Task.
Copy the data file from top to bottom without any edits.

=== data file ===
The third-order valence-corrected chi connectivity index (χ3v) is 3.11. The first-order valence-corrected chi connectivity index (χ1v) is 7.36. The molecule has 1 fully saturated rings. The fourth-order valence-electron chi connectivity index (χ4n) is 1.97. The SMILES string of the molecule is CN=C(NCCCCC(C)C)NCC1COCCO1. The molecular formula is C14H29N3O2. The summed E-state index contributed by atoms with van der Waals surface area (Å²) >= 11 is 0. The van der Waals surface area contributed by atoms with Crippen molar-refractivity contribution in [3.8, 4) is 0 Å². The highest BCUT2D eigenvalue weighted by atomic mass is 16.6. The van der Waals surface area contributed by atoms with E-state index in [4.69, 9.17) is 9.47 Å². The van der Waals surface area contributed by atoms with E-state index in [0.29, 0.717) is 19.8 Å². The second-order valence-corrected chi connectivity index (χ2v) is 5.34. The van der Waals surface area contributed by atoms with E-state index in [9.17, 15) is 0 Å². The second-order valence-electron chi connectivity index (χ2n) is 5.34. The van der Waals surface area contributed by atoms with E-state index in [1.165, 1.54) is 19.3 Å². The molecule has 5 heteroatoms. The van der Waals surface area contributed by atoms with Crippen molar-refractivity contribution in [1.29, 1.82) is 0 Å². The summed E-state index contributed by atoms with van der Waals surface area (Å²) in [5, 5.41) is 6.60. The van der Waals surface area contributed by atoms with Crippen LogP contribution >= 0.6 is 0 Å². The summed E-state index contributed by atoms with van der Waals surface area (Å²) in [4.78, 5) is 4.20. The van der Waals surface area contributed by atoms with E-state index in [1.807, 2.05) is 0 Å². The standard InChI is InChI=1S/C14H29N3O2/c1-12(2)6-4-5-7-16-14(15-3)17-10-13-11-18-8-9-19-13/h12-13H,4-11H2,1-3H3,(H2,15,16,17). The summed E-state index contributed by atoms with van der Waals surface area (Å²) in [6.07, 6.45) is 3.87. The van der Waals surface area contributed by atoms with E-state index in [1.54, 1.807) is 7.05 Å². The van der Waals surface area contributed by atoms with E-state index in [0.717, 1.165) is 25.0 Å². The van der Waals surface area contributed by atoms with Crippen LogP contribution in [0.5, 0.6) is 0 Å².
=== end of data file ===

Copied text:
The third-order valence-corrected chi connectivity index (χ3v) is 3.11. The first-order valence-corrected chi connectivity index (χ1v) is 7.36. The molecule has 1 fully saturated rings. The fourth-order valence-electron chi connectivity index (χ4n) is 1.97. The SMILES string of the molecule is CN=C(NCCCCC(C)C)NCC1COCCO1. The molecular formula is C14H29N3O2. The summed E-state index contributed by atoms with van der Waals surface area (Å²) >= 11 is 0. The van der Waals surface area contributed by atoms with Crippen molar-refractivity contribution in [3.8, 4) is 0 Å². The highest BCUT2D eigenvalue weighted by atomic mass is 16.6. The van der Waals surface area contributed by atoms with E-state index in [4.69, 9.17) is 9.47 Å². The van der Waals surface area contributed by atoms with E-state index in [0.29, 0.717) is 19.8 Å². The second-order valence-corrected chi connectivity index (χ2v) is 5.34. The van der Waals surface area contributed by atoms with E-state index in [9.17, 15) is 0 Å². The second-order valence-electron chi connectivity index (χ2n) is 5.34. The van der Waals surface area contributed by atoms with E-state index in [1.165, 1.54) is 19.3 Å². The molecule has 5 heteroatoms. The van der Waals surface area contributed by atoms with Crippen molar-refractivity contribution in [1.29, 1.82) is 0 Å². The summed E-state index contributed by atoms with van der Waals surface area (Å²) in [5, 5.41) is 6.60. The van der Waals surface area contributed by atoms with Crippen LogP contribution >= 0.6 is 0 Å². The summed E-state index contributed by atoms with van der Waals surface area (Å²) in [4.78, 5) is 4.20. The van der Waals surface area contributed by atoms with E-state index in [1.807, 2.05) is 0 Å². The standard InChI is InChI=1S/C14H29N3O2/c1-12(2)6-4-5-7-16-14(15-3)17-10-13-11-18-8-9-19-13/h12-13H,4-11H2,1-3H3,(H2,15,16,17). The summed E-state index contributed by atoms with van der Waals surface area (Å²) in [6.07, 6.45) is 3.87. The van der Waals surface area contributed by atoms with E-state index in [1.54, 1.807) is 7.05 Å². The van der Waals surface area contributed by atoms with E-state index in [0.717, 1.165) is 25.0 Å². The van der Waals surface area contributed by atoms with Crippen LogP contribution in [0.5, 0.6) is 0 Å².